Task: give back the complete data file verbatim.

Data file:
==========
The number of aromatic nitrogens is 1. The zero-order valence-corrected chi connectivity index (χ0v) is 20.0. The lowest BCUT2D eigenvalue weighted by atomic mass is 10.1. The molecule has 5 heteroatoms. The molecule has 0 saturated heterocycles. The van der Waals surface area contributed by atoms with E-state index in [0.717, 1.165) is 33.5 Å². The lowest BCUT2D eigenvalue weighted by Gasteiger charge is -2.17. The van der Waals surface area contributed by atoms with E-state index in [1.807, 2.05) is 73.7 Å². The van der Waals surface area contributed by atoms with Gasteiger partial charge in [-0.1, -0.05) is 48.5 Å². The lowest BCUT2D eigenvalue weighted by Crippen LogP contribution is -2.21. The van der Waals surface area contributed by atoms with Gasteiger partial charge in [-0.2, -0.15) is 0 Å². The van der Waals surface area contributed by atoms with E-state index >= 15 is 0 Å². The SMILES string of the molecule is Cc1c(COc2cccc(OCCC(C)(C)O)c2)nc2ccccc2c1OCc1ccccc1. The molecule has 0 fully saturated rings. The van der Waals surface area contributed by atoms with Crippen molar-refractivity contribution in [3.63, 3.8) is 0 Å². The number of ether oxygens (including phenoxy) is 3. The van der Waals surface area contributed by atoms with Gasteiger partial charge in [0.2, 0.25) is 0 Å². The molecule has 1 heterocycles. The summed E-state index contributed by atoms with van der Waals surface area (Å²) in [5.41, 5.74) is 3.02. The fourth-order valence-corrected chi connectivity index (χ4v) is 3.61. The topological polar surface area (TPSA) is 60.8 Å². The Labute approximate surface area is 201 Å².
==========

The number of aromatic nitrogens is 1. The zero-order valence-corrected chi connectivity index (χ0v) is 20.0. The lowest BCUT2D eigenvalue weighted by atomic mass is 10.1. The molecule has 5 heteroatoms. The molecule has 0 saturated heterocycles. The van der Waals surface area contributed by atoms with E-state index in [0.717, 1.165) is 33.5 Å². The lowest BCUT2D eigenvalue weighted by Gasteiger charge is -2.17. The van der Waals surface area contributed by atoms with E-state index in [1.807, 2.05) is 73.7 Å². The van der Waals surface area contributed by atoms with Gasteiger partial charge in [-0.1, -0.05) is 48.5 Å². The lowest BCUT2D eigenvalue weighted by Crippen LogP contribution is -2.21. The van der Waals surface area contributed by atoms with Gasteiger partial charge in [-0.2, -0.15) is 0 Å². The van der Waals surface area contributed by atoms with E-state index >= 15 is 0 Å². The SMILES string of the molecule is Cc1c(COc2cccc(OCCC(C)(C)O)c2)nc2ccccc2c1OCc1ccccc1. The molecule has 0 fully saturated rings. The van der Waals surface area contributed by atoms with Crippen molar-refractivity contribution in [3.63, 3.8) is 0 Å². The number of ether oxygens (including phenoxy) is 3. The van der Waals surface area contributed by atoms with Gasteiger partial charge in [0.2, 0.25) is 0 Å². The molecule has 1 heterocycles. The summed E-state index contributed by atoms with van der Waals surface area (Å²) in [5.41, 5.74) is 3.02. The fourth-order valence-corrected chi connectivity index (χ4v) is 3.61. The topological polar surface area (TPSA) is 60.8 Å². The Labute approximate surface area is 201 Å².